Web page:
I like it. In our modern “worship” music we have drifted into a false, poetic, and God-degrading authenticity that isn’t healthy for the church. We need to define what worship really is and the purpose for the church. When you’re in a counseling session, yes by all means, PLEASE be honest and authentic so that you can be helped and prayed for; deal with issues and don’t be pretentious. But when you’re in worship it is about GOD and GOD alone…praise doesn’t build up God, but builds up our confidence in Him. Healthy worship is found in a faith expression even in the midst of challenges. Saying “GOD YOU ARE GREAT” in the midst of difficulties and hardship has nothing to do with not being authentic, but it is actually what will bring us back to reality.

    • Jason Hague
      Jason Hague says:

      Beautifully put! Especially that last bit. I’ve struggled the past couple years with being able to sing praise in difficult times. I thought it was fake. But I was wrong. It was a choice to enter into a realm that was bigger than my own struggles. As CS Lewis points out, God’s realm is more solid than ours. Worship yanks us “back into reality.” I love this, Josh.

  3. Janae
    Janae says:

    Amen! I totally agree!! And my spirit is called forth and strengthened by your cry! Your thoughts honor our Father and honor the depth and purity of His creation. And I so identify with Jason’s comments too! Worship ought to align us with reality. Anywho, I just really appreciate you writing this. Thanks for sharing!

  4. Janae
    Janae says:

    I mean… I agree with josh and love and appreciate that you Mr Hague are speaking, sharing and overflowing! Man! Every time read a post I just have to speak out loud, “I know thats right!”

  5. Jessica
    Jessica says:

    I think unless you are a sinless person, you are “prone to wander”. I don’t think anyone is prone to holiness.

    • Jason Hague
      Jason Hague says:

      Good point, Jessica. My friend Philip touched on this very point last night in long Facebook discussion. I’ll quote him:

      “We all need to be aware of the constant need to guard against the sin that so easily besets us. In that sense, we are all prone to sin. But if ‘prone’ means a nagging desire to leave God for another lover…That needs to really be rooted out and dealt with.” I agree with Philip. And when I hear “prone to leave the God I love,” I don’t think he’s talking about besetting sin. Maybe that’s what the author intended, but it sounds to me like a break in relationship, and that’s what I’m opposed to. Spiritual defeatism.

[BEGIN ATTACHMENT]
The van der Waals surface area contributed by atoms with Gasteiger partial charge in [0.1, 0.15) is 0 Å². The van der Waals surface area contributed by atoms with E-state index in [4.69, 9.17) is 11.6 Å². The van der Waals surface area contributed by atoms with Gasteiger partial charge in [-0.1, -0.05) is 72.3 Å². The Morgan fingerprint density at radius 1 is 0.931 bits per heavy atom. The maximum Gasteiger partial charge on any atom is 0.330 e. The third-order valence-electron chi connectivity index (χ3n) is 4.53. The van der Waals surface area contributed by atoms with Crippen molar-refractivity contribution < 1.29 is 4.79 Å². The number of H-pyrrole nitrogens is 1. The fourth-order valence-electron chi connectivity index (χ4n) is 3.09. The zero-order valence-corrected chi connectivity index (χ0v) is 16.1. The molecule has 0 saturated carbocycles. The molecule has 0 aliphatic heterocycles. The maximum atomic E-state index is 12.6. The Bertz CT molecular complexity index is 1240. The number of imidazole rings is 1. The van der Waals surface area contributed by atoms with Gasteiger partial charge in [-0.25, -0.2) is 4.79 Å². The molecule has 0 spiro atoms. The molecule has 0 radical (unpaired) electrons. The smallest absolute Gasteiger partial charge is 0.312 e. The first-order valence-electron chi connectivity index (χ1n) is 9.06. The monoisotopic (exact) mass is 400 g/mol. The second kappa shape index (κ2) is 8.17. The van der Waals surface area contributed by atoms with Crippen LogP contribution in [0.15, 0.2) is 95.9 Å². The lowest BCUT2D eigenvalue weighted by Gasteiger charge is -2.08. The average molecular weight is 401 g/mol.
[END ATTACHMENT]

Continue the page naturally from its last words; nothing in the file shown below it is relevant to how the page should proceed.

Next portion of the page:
Hope that makes sense. Thanks for commenting!

  6. Addie Zierman
    Addie Zierman says:

    Thanks so much for the mention here Jason. So glad that you liked my post, and I love that you’re plunging deeper into the language of worship here and opening up the discussion.

    The “prone to wander” verse of this beautiful old hymn has, to me, been always very poignant. I can see how one might argue against it and call it spiritual defeatism, but to me, it speaks to the reality of my own heart. Even as I pray, I notice how easy it is for my thoughts to flit away from God; I am praising him with my lips, but my mind keeps drifting into worry or into lists or into the lesser gods of success and happiness and relationships.

    Moreover, I have seen my own weakness up close; I have been to the place where I’ve almost left the God I love, and as a lifelong Super Christian, I never ever thought I would get there.

    To me, this is a great love song. It is praise because it acknowledges that I cannot do the Christian life on my own. I need God to grab hold of me because I am not always strong enough to hold onto him.

    But here’s the great thing about worship: God doesn’t require specific songs, specific words. In him, there is freedom to sit down if a song feels dishonest or defeatist. I know that there are songs that bother me that breathe life deep into other people…and vice versa. We all get to be exactly where we’re at, and God is unchanged, his love for us unaffected. Just another reason he is worthy, worthy, worthy of our praise.

    • Jason Hague
      Jason Hague says:

      Thanks for responding, Addie. I appreciate your comment, and I’m glad you’re hearing something different in this song. I’ve had several responses from people who hear what you do. Thank God!

      For me, this isn’t about the hymn itself, but about the larger issue of spiritual defeatism. I, too, grew up “talking evangelical,” and the idea that the Christian life is a Thomas Kinkaid painting drives me insane as it does you. But in my years in ministry, I have also seen the other extreme, where Christians wallow in their own shame, as if there is no chance that they can ever win. So they get comfortable losing, and eventually embrace hopelessness instead of faith in His power to bring victory. Gosh, I’ve been so close to that place…

      I want to see a return to faith and determination, where, wen we fail, we can lean even more into His grace to help us win. I want our anthem to be, “I have decided to follow Jesus. No turning back, no turning back.”

      • Peggy Smith
        Peggy Smith says:

        Wow, I am enjoying reading what you penned, Jason, along with the other responses. Especially by Addie of whom you shared her pennings and heart. There have been times when a “Christian” worship song has not borne witness to me and I have learned to be quiet and still in my spirit and cry out for engagement with Him irregardless. He is always faithful, lest I too get distracted. It happens!

        He knows the song of our hearts……whether in words sung, thoughts flitting around your mind or otherwise.There is victory always and Victory is a Man. His name is Jesus and that, I long more and more to be in that experiential knowledge of ALL He is and embodies. So limitless, so fathomless………Wisdom, Love, Righteousness and on and on………